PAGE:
And today we announced the expansion of The Fellowship Initiative, which helps create economic opportunity for young men of color in New York City, Chicago, Los Angeles and Dallas. Through the right combination of intensive academic, mentoring and leadership training, we are preparing them to take advantage of critical opportunities to get ahead. In fact, this year 117 students completed The Fellowship Initiative and 100 percent of them are graduating from high school. Combined, they have been accepted into over 200 colleges and universities across the country.

While not every business can make this kind of commitment, they can promote other efforts that create economic opportunity. This includes continued on-the-job training and education and create apprenticeships for future workers. They can also encourage partnerships with schools to ensure skills are aligned with employment needs. These investments are good for the long-term vitality of the communities we serve and create pathways to success for their employees and families.

JPMorgan Chase is creating bridges between businesses and communities to support an economy that creates opportunity for future generations. By encouraging business, government and nonprofits to work closely together, we can continue to produce position outcomes and drive entire communities forward.

You can read more about our approach to bridging the skills gap here.

Jamie Dimon’s article originally ran in LinkedIn on June 26, 2017 and you can link to it by going here.

Dedication and I

Who have you been hanging out with lately? Responsibility? Joy? Generosity?

In today’s post, Coach Rodney Manning reflects on his relationship with Dedication. As the Assistant Varsity Basketball Coach for the Men’s Basketball team at Loy Norrix High School, he knows that performing at one’s best—whether it’s sports, academics, or anything else for that matter—can not be achieved without practice and more practice. Simply going through the motions to get something done is not enough. One must be deliberate and focused, trying to get better every time. That mindful approach takes dedication. Coach Manning, along with many of the basketball players, recently attended the MLK “Courage to Create” poetry workshop and this is what he wrote:

 

Dedication and I hang out together. Dedication pushes me to excel when I don’t want to push. Sometimes, I don’t really care for Dedication because it has a tendency to require more of me that I think I have to give.

Through our ups and downs, highs and lows, dedication and I have become best friends. We have taken each other to places where we could not have gone alone. Dedication and I are now inseparable.

Who have you been spending a lot of time with lately? Preparation? Optimism? Courage? Write us at jclark@ciskalamazoo.org and tell us about it. We just might publish it!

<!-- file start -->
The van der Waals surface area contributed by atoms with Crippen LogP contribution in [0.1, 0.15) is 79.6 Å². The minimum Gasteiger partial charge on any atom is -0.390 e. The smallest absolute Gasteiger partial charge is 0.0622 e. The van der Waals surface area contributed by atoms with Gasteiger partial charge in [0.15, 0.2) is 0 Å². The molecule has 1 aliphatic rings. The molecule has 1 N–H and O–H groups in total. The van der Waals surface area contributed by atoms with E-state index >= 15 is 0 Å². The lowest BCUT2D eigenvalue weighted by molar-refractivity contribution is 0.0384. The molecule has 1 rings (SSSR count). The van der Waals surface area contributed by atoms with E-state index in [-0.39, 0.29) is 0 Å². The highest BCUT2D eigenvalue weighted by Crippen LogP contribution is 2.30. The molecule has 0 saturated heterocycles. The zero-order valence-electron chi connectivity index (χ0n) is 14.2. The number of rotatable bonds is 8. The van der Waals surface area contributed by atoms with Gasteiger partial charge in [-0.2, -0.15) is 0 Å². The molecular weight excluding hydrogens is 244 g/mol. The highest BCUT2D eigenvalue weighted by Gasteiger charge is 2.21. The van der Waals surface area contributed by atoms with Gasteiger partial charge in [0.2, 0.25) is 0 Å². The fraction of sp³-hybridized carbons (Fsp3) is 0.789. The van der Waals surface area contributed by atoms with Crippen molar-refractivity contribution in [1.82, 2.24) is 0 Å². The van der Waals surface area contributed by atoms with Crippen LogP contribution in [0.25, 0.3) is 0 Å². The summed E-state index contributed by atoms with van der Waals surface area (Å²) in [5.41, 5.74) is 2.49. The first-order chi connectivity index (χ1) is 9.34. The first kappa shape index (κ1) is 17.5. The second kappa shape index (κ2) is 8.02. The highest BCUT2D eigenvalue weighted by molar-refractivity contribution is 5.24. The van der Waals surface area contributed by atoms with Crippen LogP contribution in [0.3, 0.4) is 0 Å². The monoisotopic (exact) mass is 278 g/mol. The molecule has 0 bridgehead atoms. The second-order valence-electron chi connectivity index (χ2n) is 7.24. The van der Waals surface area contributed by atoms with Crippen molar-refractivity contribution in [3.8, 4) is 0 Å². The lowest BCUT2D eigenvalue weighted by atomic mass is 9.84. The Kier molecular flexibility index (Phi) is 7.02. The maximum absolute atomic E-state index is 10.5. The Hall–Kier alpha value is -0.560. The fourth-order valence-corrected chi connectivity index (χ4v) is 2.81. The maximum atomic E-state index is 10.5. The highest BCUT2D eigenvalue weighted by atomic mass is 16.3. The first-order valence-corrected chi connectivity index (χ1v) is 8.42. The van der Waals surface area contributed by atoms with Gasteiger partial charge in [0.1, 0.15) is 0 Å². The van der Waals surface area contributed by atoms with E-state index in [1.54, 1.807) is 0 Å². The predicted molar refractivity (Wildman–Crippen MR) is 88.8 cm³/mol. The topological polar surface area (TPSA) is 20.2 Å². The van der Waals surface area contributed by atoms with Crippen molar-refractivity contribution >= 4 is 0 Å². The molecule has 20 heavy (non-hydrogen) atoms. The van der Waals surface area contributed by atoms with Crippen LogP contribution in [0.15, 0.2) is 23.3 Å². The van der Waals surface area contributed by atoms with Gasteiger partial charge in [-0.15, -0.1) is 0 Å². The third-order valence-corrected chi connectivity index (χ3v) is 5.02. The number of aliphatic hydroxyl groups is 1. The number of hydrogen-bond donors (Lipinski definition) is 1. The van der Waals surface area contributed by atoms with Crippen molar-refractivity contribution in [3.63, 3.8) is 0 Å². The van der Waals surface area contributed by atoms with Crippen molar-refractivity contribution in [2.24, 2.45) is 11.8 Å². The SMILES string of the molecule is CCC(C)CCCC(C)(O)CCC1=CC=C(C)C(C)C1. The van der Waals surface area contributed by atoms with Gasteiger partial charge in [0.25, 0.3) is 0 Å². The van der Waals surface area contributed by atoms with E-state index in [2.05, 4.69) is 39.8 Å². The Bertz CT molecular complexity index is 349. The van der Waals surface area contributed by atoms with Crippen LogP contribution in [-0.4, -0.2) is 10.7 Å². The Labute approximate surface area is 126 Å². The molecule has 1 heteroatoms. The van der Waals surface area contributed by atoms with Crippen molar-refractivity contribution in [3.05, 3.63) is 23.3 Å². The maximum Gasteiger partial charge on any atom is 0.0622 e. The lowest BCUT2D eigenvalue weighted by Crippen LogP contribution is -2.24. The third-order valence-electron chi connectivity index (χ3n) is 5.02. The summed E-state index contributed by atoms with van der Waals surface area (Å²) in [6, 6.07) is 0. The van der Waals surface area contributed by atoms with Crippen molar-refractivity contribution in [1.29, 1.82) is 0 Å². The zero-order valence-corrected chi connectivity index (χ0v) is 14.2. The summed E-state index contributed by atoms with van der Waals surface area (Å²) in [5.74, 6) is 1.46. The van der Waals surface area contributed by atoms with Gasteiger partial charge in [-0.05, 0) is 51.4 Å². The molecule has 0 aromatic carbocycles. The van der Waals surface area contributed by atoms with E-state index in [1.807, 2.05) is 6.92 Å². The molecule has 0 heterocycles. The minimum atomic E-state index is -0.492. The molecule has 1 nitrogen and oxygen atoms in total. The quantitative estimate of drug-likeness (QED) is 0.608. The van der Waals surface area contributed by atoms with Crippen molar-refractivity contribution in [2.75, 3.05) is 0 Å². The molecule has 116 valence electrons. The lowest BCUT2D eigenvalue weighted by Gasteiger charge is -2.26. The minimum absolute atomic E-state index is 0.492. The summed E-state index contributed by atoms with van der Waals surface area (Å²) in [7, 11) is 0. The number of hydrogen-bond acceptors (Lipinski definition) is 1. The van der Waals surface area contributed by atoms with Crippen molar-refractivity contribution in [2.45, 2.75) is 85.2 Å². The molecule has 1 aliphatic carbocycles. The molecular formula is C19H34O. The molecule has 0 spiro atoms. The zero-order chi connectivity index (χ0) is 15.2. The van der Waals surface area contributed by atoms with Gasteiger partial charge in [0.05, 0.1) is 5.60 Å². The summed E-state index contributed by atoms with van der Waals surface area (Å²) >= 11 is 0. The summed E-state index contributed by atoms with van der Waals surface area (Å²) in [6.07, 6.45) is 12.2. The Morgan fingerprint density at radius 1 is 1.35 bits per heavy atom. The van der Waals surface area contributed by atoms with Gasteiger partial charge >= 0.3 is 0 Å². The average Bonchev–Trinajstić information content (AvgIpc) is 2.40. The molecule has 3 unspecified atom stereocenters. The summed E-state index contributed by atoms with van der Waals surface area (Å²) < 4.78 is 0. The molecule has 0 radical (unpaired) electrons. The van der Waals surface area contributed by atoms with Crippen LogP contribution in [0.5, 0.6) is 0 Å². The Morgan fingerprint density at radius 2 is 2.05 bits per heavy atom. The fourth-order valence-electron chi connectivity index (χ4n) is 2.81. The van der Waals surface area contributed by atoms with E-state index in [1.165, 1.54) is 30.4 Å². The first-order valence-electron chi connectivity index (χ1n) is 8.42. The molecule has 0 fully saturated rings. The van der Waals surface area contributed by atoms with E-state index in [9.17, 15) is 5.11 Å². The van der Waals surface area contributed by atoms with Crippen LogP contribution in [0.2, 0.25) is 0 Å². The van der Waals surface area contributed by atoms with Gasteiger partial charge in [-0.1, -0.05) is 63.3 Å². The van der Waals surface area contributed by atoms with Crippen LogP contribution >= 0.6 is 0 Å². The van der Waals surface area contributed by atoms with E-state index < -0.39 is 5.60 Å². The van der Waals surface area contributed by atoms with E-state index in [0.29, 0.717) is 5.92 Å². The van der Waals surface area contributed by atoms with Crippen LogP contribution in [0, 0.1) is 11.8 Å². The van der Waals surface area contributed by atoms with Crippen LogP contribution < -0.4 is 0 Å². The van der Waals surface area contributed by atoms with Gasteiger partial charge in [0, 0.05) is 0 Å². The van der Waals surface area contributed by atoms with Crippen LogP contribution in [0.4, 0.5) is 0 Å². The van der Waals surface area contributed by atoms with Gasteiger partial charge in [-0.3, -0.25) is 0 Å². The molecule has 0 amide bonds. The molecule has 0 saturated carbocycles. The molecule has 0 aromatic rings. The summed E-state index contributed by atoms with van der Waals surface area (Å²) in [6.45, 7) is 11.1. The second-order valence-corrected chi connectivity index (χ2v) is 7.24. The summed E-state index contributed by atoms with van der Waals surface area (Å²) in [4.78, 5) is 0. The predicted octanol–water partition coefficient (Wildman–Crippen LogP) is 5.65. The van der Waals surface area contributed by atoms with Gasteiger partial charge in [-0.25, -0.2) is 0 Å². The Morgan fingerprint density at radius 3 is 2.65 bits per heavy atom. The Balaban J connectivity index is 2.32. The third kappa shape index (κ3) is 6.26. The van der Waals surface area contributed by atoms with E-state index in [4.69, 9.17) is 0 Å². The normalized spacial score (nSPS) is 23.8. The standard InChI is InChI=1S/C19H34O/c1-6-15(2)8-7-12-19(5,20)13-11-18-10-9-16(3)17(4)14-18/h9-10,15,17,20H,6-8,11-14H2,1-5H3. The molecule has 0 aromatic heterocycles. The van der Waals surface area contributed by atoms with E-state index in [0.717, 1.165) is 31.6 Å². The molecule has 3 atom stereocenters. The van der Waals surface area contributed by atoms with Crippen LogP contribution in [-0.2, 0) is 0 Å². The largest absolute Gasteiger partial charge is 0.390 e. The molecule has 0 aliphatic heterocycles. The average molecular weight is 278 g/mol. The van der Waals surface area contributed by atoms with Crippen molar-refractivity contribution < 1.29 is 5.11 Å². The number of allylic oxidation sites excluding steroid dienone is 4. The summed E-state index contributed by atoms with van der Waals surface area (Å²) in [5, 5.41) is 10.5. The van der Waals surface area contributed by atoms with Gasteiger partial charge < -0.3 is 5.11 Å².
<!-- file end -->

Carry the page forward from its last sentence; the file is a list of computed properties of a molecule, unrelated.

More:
Thank You, Friends

Today’s post is written by Pam Kingery, Executive Director of Communities In Schools of Kalamazoo.

Since the regular school year has wrapped up for students and teachers, and we are gearing up for the CIS Think Summer! program and KPS Summer School, it is a natural time to reflect on the 2015-16 school year. Gratitude is the overwhelming sentiment—for you, for our community. “Feeling gratitude and not expressing it,” wrote William Arthur Ward, “is like wrapping a present and not giving it.” So this is my expression of our sincere appreciation. As part of our community, you have chosen to lift up our children and youth as part of Communities In Schools. Thank you!

The important work of helping our kids succeed in school and in life does not happen without you. Your time, energy, talent and determination are essential investments in the future of the next generation and in the future of Kalamazoo. I believe the return on your investment is both measurable and immeasurable. The measurable part—-all of the graduates will have greater earnings, pay more taxes, be more well-prepared parents, and have better health outcomes, to name just a few—inspires us all to work harder to help more kids graduate. The immeasurable part—knowing how much you cared and how much each student felt cared for, converting tears of sorrow to tears of joy, listening to that graduate proudly announce he is the first in his family to graduate from high school—these are but a few of the priceless experiences that assure you will be back next year.

Did you know you helped grateful parents “fill the gaps” for their children? As one parent put it, “I want the best for my child but I can’t give them all that they need. I’m so grateful that CIS connected my child to the services she needed.”  We were able to step in because of you.

Our kids count on you and you have been there for them, even in difficult times. It has been an especially challenging year for Kalamazoo. Our community has been rocked by unexplainable tragedy. We’ve lost giants like Charles Warfield. Chuck had much to teach us and was always interested in learning from others, particularly our kids. Ed Gordon, one of the two founding board members of this organization, passed away last year. A member of the City Commission, Ed insisted that supporting our kids is a community responsibility and opportunity.

Each time you show up for kids—whether it’s to work, to volunteer, to partner, or to donate, you add to the foundation of others and you show our kids what it means to be a part of a community that acts together and takes care of one another. So, thank you for believing that CIS and the kids of Kalamazoo are a sound and worthy investment.

Think summer, think-think summer!  The learning and caring continue…

Thank you!

 

A Safe Place to Learn and Grow

A safe place to learn and grow. This is one of five CIS basics that we believe every child needs and deserves. Communities In Schools of Kalamazoo Site Coordinator and today’s guest blogger, Emily Demorest, works closely with other CIS staff, the Kalamazoo Public Schools, volunteers, and community partners to create a safe and nurturing learning environment for all children. Here now is Emily’s open letter and reaction to a recent draft statement put forth by the Michigan State Board of Education.